7 Questions Answered About Kennel Cough by a Toronto Veterinarian
It's that time of year where you probably are hearing about Kennel Cough if you have a dog. I have received numerous calls letting me know to be careful at individual parks or areas because there have been so many known breakouts. Whether it's a client or a friend, the topic of Kennel Cough seems to be a hot one.
I may be a Toronto dog walking expert, but I certainly am not an expert on this topic, which is why I took my questions to a licenced veterinarian and an expert I trust.
I spoke with Dr. James Young from Boardwalk Animal Hospital in the Beaches to ask some questions about Kennel Cough and what you should know.
1. What is Kennel Cough?
"Canine infectious respiratory disease (CIRD) describes an acute infection primarily involving the upper respiratory tract. It is one of the most common causes of acute respiratory disease in dogs Usually the cough starts rather suddenly and tends to be in younger dogs although any age can be affected."
2. How does a dog get Kennel Cough?
"Kennel Cough is transmitted via oronasal contact with aerosolized respiratory secretions, by direct dog-to-dog contact, and via contaminated fomites.1,7 Incubation period is typically 2-3 days, but can be up to 10 days depending on the pathogen. Pathophysiology varies with specific microorganisms; however, all organisms associated with CIRD cause upper respiratory tract abnormalities."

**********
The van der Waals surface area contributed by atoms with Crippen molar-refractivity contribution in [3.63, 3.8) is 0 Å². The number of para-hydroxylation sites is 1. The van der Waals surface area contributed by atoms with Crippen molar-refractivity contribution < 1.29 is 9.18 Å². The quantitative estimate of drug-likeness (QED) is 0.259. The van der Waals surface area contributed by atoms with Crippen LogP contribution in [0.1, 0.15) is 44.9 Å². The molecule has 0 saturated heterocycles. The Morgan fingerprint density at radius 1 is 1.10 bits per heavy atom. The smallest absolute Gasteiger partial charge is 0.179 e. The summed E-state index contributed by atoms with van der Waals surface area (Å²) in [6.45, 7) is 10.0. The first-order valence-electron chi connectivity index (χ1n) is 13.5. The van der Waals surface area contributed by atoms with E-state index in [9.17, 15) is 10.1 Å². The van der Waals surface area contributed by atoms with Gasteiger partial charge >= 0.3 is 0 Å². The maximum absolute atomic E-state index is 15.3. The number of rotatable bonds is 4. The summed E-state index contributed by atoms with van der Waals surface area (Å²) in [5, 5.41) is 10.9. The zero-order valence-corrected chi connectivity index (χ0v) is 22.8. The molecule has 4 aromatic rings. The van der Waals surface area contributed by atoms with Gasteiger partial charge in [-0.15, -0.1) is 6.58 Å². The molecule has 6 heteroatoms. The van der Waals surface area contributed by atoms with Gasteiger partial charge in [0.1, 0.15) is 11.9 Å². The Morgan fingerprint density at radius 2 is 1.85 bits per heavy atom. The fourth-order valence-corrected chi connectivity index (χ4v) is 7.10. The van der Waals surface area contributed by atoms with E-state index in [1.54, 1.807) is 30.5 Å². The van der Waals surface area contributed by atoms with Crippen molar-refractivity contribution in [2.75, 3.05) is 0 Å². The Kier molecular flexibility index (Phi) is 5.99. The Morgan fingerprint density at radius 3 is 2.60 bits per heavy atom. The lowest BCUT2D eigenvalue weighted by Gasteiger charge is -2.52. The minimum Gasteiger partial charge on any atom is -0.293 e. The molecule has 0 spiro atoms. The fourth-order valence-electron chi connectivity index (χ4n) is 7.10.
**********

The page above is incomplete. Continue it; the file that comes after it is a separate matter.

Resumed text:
3. What are the symptoms of Kennel Cough?
"Clinical signs are typically mild. Paroxysmal coughing, sneezing, and oculonasal discharge may be present. A cough may be elicited on tracheal palpation. The cough may be high-pitched and hacking. Retching and gagging may occur at the end of the cough and be mistaken for something caught in the dog’s throat. I find dogs have quite the cough but are otherwise “ok”."
4. How long is a dog contagious?
"Most affected dogs recover in approximately 10 days."
5. Can dogs get Kennel Cough from surface transmission?
"My impression is this mode of transmission is not very common. Droplet transmission is, by far, the most important."
6. What are the treatments?
"Doxycycline (for 10 days) is considered to be a good first choice because of its efficacy against Mycoplasma spp. and B. bronchiseptica. However, many cases of CIRD are due to viral infections; therefore, antibiotics are ineffective for the underlying cause"
"Prednisone , Cough suppressants, and nebulization therapy are additional, but I have never had a case that required these interventions. Certainly not allowing direct contact with other dogs will help reduce the spread of Kennel cough."
7. Let's talk about vaccines and what you recommend:
"Vaccinated dogs can still become infected, transmit, and shed microorganisms, as well as develop clinical signs. My impression is this vaccine may not provide satisfactory results, although I tend to vaccinate dogs that will be entering a kennel situation."
Thanks for reading our blog. If you think your dog may have Kennel Cough be sure to visit a licensed veterinarian.